25. June 2019

Career and family – that’s (not) possible!

Patricia Widmer, Head of the Women Back to Business Programme, wanted to reconcile career and family. She tells us here how she did it and what challenges she met.

Do you know the feeling of bitter disappointment, when you are deeply convinced of something and then reality proves you wrong? I do! Career and family – these two things run parallel for me; I was absolutely convinced of that. After starting my family, I wanted to gradually start back to work again, so I reduced my full-time position in a bank as Client Relationship Manager to a part-time workload for a few months. I didn’t want to concentrate only on being a mother. And no, I didn’t feel guilty about any slack my team apparently would need to pick up on my behalf, as one of my superiors once insinuated.

Nevertheless, I was gradually put on the professional sidetrack, subliminally and without an open exchange. How could such an injustice happen? Just because I had offspring didn’t mean I was suddenly sick. My brain was still functioning excellently. One thing led to another and I decided to quit my job. Today I wonder, though, if I should have fought more back then.

Bye bye Switzerland

Then an exciting opportunity opened up for our family. My husband was able to gain a professional foothold in America, so we moved to the U.S. Later we moved to Germany, and after a total of seven years abroad, we returned to Switzerland. What a great adventure! For seven years, I was almost exclusively at home with my family, because I didn’t have a work visa in the U.S., and I lacked a professional network in Germany. However, I was able to gain some great experience through various exciting part-time positions in volunteer work. Nevertheless, I was still living the typical family-female life. The adventure slowly came to an end, when we returned to Switzerland, bought a house, and I lived happily ever after with my great husband and two healthy children. Well, not quite.

The restlessness within me grew and grew – I felt the need to work again. This wish didn’t seem to be easy to fulfill, even though I had a good network and a great supportive environment. At the same time, I was also struggling with a bad conscience. I had everything and yet I was dissatisfied. And increasingly so, the longer I went without a job. So I was feeling guilty on top of everything else. Couldn’t I just be grateful for what I had? Self-pity olé! With each rejected application a little more.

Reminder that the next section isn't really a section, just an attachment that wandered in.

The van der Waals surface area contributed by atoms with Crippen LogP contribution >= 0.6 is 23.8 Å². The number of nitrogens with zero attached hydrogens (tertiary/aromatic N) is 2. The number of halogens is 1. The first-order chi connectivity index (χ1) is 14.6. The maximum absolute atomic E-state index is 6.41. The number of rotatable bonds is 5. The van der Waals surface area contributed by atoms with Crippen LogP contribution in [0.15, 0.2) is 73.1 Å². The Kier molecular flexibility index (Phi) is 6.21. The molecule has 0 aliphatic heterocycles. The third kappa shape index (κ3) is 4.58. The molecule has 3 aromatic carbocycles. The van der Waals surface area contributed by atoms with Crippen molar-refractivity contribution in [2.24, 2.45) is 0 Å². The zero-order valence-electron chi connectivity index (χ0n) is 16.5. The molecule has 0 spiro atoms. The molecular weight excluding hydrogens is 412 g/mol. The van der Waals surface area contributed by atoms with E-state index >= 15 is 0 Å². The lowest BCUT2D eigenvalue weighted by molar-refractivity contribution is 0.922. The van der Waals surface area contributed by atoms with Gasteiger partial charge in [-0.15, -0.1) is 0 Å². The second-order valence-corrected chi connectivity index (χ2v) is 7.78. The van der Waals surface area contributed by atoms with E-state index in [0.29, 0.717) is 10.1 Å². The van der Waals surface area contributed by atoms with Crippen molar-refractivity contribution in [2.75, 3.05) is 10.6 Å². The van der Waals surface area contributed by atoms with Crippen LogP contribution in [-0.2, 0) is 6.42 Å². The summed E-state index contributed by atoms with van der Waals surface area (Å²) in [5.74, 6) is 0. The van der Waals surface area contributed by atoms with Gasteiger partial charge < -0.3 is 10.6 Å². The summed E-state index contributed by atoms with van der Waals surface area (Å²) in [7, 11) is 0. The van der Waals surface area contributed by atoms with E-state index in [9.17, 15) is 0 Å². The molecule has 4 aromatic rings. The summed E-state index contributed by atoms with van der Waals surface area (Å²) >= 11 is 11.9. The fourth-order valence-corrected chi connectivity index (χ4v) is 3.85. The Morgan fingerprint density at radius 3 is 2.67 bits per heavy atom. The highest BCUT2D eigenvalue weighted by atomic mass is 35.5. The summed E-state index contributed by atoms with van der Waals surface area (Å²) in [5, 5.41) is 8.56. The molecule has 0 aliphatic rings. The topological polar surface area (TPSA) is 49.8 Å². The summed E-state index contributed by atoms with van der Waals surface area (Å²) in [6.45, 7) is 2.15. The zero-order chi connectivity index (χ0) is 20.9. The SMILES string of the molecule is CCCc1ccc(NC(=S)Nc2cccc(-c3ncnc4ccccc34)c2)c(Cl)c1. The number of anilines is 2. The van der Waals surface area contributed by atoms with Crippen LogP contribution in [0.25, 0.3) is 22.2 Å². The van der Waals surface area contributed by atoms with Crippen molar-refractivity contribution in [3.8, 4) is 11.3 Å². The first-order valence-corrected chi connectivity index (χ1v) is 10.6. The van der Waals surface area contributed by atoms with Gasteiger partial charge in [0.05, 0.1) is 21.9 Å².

But this time I wanted to keep fighting. My time abroad had shown me that my desire to work was not abnormal. Mothers work in other countries and nobody classifies them as bad mothers. I also wanted to be a good role model for my children. It struck me that my daughter and son had the classic role models of a man and a woman and thus had the feeling that this was the only right family model.

Back to Business

My goal: My situation had to change! I spontaneously decided to register for the advanced studies programme “Women Back to Business” (www.es.unisg.ch/wbb) at the University of St.Gallen. There, in addition to acquiring exciting management expertise, I also received coaching, where I was able to work on my self-confidence and learn how to position myself and sell myself better.

I even managed to build on my previous career as a banker and find employment at a private bank. Later I changed my profession, and now I am head of the Women Back to Business programme. It gives me great satisfaction to support women who want to restart their careers or reposition themselves professionally – just like I did six years ago.

Happy children

So I finally reached my personal goal. I can share the duties of raising my children with my husband, and I have his full support. As far as the equality of men and women is concerned, I think there is still a lot to do. Unfortunately, we are still far behind here in Switzerland. When I started working again, I had to listen to things like, “Your poor children!” Really? No, I am convinced that my return to work will give my children a new perspective and strengthen their self-confidence. My kids are being socialized in a good way and are not biased by traditional role models.

Executive School Programmes:
Open Programmes

Women Back to Business

The management programme for women on the move.

However, my family model does not have it easy in our Swiss system. Women re-entering the workforce are being punished today. If a mother does not want to start work 14 weeks after childbirth with her previous workload, she is no longer entitled to her job. Or she risks being viewed as a bad mother simply because she’s employed. Is that fair? No, and today I know it’s worth putting up a fight to change the status quo!

About Patricia Widmer

About the author
Martina Müri Martina is responsible for all public relations activities at the Executive School.Before joining ES-HSG, she worked as a PR consultant and communications specialist. She is a graduate of the University of St.Gallen and holds a Master's degree in International Affairs and Governance (M.A. HSG).